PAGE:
The states need to do the same, to provide equal representation for their residents rather than Mob Rule mentality, giving all the power to specific population centers. Without this sort of divided representation within the state itself, one large city can generally dictate the entire state's vote in the Presidential election. This is counter to the principles that caused the Founders to create the EC in the first place, and should be embraced by the states as well - though it will not happen in my lifetime.
Counties within a State are not the equivalent to States within the US. A State is sovereign, a county is an arbitrary political jurisdiction.
Only true in a minority of states. In most states electors are legally bound to vote according to the popular vote of the state. Those that don't require it include most of the southern states, like Texas, Georgia, Louisiana, Kentucky, Arkansas, etc.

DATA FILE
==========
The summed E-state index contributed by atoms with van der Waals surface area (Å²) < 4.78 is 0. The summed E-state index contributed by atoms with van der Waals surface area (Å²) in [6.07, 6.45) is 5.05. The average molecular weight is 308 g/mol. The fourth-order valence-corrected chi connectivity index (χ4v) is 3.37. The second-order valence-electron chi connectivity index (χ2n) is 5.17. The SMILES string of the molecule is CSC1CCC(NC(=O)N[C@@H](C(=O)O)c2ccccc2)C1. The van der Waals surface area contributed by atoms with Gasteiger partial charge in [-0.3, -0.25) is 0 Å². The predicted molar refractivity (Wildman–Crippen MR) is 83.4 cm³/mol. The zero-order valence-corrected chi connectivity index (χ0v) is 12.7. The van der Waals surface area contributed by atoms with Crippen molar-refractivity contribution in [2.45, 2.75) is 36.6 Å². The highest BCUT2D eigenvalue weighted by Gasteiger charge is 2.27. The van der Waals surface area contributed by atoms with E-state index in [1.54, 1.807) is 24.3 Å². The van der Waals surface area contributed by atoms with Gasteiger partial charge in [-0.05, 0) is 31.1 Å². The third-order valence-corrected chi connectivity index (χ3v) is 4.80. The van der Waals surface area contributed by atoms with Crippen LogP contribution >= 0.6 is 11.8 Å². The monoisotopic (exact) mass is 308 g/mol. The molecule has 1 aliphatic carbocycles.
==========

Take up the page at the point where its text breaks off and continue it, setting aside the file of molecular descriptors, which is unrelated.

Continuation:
So you are in favor of mob rule, citizen initiatives, the "will of the people," and not a representative republic.
So in a state like Washington, where Seattle is a liberal bastion but the rest of the state is relatively conservative, the people living in the one city should decide the fate for the residents of the entire state.
You don't see this as a problem? Be honest. If one city in YOUR state was controlling the entire outcome for your state, and YOU were not aligned with that decision, you would be perfectly OK with the results? You would consider your voice to have been heard?
If you look at the history of the EC, how a state voted was initially decided by the State Legislature, and not by a vote of the people. Why? Because we are a Representative Republic. We elect people who represent us. We are not a social democracy where the people get to vote themselves whatever the mob wants.